The Pakistan government has reportedly expressed its anger at the micro-blogging site Twitter for suspending hundreds of accounts in the past week apparently for posting ‘objectionable’ content over Jammu and Kashmir.
Over the last week, a large number of Pakistanis have taken to Twitter to report that accounts were being suspended after they posted in support of Kashmir. The complaint came from many netizens and some activists, government officials whose accounts were suspended by Twitter. Simultaneously, #StopSuspendingPakistanis was trending on Twitter in Pakistan.
Earlier on Sunday, Director General of the Inter-Services Public Relations (ISPR) Maj Gen Asif Ghafoor had said the authorities had taken up with Twitter and Facebook the suspension of Pakistani social media accounts posting content in support of Kashmir.
“Pakistan authorities have taken up the case with Twitter and Facebook against suspending Pakistani accounts for posting in support of Kashmir. Indian staff at their regional headquarters is the reason,” he had tweeted on his personal account.
Twitter had been requested to verify government officials’ accounts. “At least government accounts should not be suspended without prior notice to the authorities. The government, too, will document content posted through official channels and review complaints lodged against them,” said Pakistan based experts.
“I have given them [Twitter] till Aug 23 to respond after which I will reach out to its CEO Jack Dorsey. The last step will be to write a letter, with Foreign Office endorsement, to the United Nations,” the experts warned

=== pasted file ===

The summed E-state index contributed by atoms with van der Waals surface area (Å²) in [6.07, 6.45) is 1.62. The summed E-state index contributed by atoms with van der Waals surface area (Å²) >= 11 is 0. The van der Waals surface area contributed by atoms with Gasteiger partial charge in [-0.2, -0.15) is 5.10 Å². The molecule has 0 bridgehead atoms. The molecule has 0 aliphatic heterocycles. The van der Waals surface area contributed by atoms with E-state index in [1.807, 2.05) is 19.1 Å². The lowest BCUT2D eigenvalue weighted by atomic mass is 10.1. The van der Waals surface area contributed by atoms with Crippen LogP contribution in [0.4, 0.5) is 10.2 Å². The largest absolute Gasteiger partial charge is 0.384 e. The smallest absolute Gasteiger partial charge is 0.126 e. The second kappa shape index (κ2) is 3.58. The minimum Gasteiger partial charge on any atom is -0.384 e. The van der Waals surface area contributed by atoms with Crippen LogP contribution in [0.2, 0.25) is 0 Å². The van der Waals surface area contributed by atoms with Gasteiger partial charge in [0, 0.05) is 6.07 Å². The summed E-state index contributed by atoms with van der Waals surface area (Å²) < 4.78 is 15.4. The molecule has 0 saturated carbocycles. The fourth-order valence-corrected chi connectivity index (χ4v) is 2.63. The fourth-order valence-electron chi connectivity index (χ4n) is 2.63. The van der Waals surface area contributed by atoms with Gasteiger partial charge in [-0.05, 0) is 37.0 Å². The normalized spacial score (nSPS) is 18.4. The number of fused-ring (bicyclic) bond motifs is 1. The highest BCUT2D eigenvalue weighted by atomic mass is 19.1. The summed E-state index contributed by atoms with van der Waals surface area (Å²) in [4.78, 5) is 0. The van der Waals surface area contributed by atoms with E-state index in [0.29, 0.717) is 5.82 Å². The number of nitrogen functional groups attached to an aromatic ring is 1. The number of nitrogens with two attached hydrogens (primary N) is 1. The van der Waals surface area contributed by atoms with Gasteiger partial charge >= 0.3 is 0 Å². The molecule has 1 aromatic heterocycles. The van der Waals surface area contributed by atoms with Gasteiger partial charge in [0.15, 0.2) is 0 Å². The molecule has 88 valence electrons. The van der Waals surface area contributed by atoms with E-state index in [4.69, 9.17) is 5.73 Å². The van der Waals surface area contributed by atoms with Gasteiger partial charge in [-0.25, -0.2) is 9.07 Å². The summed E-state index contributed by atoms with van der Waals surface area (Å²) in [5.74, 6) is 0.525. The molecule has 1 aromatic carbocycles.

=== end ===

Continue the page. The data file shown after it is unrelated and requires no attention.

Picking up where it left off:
Twitter, however, maintains that it enforced policies judiciously and ensured impartiality of all users, regardless of their political beliefs and country of origin. Responding to allegations of censorship and biased moderation on its platform, a Twitter spokesperson said that they were founded on the principles of free expression and there was no political bias in its content review teams that determine what content is considered a violation of its rules.
“We believe people on all sides of an issue have a fundamental right to discuss them within the boundaries of our policies, which prohibit terrorism, hateful conduct, platform manipulation, and abuse. At Twitter, no one is above our rules.”
Unlike Facebook, which has the greatest number of fact-checking partners in India, Twitter is yet to introduce a policy on political misinformation. “Twitter exists to serve the public conversation, including in national and regional events of political importance,” the spokesperson said.